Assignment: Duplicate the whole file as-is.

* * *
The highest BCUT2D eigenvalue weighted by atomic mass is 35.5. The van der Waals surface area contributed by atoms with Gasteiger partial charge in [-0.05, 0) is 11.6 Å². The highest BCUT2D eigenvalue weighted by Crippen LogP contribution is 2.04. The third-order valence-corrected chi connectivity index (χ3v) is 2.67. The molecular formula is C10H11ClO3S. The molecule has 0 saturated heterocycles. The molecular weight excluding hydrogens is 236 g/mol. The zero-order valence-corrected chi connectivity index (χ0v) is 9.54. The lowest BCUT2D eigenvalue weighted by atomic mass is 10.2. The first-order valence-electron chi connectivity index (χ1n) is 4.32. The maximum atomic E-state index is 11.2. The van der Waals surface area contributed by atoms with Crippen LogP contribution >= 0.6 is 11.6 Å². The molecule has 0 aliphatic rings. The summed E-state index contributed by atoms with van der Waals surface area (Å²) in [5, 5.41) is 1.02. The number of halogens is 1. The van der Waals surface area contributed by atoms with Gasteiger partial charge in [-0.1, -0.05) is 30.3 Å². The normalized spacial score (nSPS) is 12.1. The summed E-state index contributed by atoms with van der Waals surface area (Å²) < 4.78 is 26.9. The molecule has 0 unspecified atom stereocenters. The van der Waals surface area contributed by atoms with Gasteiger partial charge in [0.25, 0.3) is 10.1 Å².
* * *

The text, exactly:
The highest BCUT2D eigenvalue weighted by atomic mass is 35.5. The van der Waals surface area contributed by atoms with Gasteiger partial charge in [-0.05, 0) is 11.6 Å². The highest BCUT2D eigenvalue weighted by Crippen LogP contribution is 2.04. The third-order valence-corrected chi connectivity index (χ3v) is 2.67. The molecular formula is C10H11ClO3S. The molecule has 0 saturated heterocycles. The molecular weight excluding hydrogens is 236 g/mol. The zero-order valence-corrected chi connectivity index (χ0v) is 9.54. The lowest BCUT2D eigenvalue weighted by atomic mass is 10.2. The first-order valence-electron chi connectivity index (χ1n) is 4.32. The maximum atomic E-state index is 11.2. The van der Waals surface area contributed by atoms with Crippen LogP contribution >= 0.6 is 11.6 Å². The molecule has 0 aliphatic rings. The summed E-state index contributed by atoms with van der Waals surface area (Å²) in [5, 5.41) is 1.02. The number of halogens is 1. The van der Waals surface area contributed by atoms with Gasteiger partial charge in [-0.1, -0.05) is 30.3 Å². The normalized spacial score (nSPS) is 12.1. The summed E-state index contributed by atoms with van der Waals surface area (Å²) < 4.78 is 26.9. The molecule has 0 unspecified atom stereocenters. The van der Waals surface area contributed by atoms with Gasteiger partial charge in [0.25, 0.3) is 10.1 Å².